Tim Entwisle said...

Definitely not so happy, at least so far, in the Melbourne Gardens (cd Sydney). One of those trees that struggles to get great form I think...

Romulo Soares said...

Hello, I am a forest student in Brazil and at the time I'm doing a student exchange in Germany. I will go back to Brazil on about february 2016. As someone interested in preservation and ecology, I would like to know if it would be possible to send me some seeds of this tree. I mean, there are almost no exemplars in Brazil and 99% of the people in Brazil do not know this species. I would plant some seeds on the campus of my university, "Federal University of Mato Grosso" (Cuiabá) and the rest of them on the bioma "Mata Atlântica", were live my family and is the original bioma of this species.

Viele Grüsse,

Tim Entwisle said...

Hi Romulo,
There might be some seed available from the botanic garden in Rio - I'm pretty sure they have grown specimens there now and perhaps they have already started to produce fruit?
Otherwise you would need to ask someone at Sydney's Royal Botanic Garden. We only had a few seed here but they will have more. You could email the Deputy Director, Dr Brett Summerell (brett.summerell@rbg.vic.gov.au).
Best wishes, Tim

Fairie Losopher said...

I have two of these (very small, 3 leaves each), i've had for about a year or so. THey're not happy. They dont seem to like being fed...so then i dont feed them, and they dont much like that either. I've got one in pinebark, peat and perlite and the other and sharp sand & potting mix. Any thoughts regarding what they might like for dinner would be greatly appreciated.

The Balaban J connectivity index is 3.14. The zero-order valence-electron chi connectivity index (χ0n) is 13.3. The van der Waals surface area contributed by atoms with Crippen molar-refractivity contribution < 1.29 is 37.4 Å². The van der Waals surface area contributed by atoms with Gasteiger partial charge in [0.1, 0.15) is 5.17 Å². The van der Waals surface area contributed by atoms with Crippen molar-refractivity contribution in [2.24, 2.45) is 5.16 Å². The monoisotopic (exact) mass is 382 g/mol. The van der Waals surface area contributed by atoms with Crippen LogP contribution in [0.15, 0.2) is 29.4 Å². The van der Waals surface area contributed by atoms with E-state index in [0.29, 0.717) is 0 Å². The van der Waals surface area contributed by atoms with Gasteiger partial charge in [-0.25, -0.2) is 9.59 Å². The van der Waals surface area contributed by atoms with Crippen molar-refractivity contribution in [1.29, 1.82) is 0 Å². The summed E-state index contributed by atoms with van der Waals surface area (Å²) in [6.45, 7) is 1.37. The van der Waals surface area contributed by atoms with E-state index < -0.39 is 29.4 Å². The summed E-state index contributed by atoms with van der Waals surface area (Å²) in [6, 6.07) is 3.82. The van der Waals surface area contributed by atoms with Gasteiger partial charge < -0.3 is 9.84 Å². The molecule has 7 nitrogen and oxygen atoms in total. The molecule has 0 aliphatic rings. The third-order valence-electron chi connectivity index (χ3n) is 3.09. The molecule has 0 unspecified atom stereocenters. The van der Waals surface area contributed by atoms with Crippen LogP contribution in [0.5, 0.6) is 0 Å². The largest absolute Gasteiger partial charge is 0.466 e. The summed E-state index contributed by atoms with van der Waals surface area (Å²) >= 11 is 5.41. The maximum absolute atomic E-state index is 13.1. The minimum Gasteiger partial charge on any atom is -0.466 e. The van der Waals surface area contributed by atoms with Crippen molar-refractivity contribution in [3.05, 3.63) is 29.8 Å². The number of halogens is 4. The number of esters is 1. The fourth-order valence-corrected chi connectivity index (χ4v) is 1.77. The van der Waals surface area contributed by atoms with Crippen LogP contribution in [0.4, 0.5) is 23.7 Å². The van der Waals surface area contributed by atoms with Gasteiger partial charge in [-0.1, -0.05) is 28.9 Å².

Tim Entwisle said...

Not sure about what to feed them but would recommend pulling back a bit on food, and also making sure they are in a well drained soil. However Sydney Botanic Gardens grow this species well so perhaps ask them for further advice. Tim

Paul Recher said...

Tree in as protected a spot as at Sydney on well drained basalt soil in warm wet frost free subtropics and well fed. Looks okay just not a robust 'full' formed tree. Should post a picture

Tim Entwisle said...

Our trees in Melbourne Gardens still looking a bit sad but I think this is a tree that often doesn't have a 'perfect' form.

Paul Recher said...

'Good' to hear of poor form in Melb. Could well be habit of tree and in time will fill out. After all when i first saw the tree @ Syd it was already circa 100. Maybe it looked not as good for a few decades.

Anonymous said...

I have 10 trees planted as street trees in Alstonville in northern NSW. They seem to vary in growth rate from individual to individual. They also seem to sit for a few years then take off. The tallest is about 8 feet and a bit sparse, but a few of the others are are thickening up and up to 6 feet high.

My soil is 30 metres deep basalt soil and they seem to like a top dressing with manure. No fruit as yet. The first was planted in 2008 and I've had to replace a few. I make sure I water the younger ones, now. I wasn't as good at this initially which explains the failures.

Tim Entwisle said...

Thanks for the feedback on Alstonville. Sounds like they take a while for their roots to get established, before they put energy into the above ground part of the plant. All good strategy for long time survival! So good watering when young and some fertilising. Should be an avenue worth visiting in a few decades. Thanks, Tim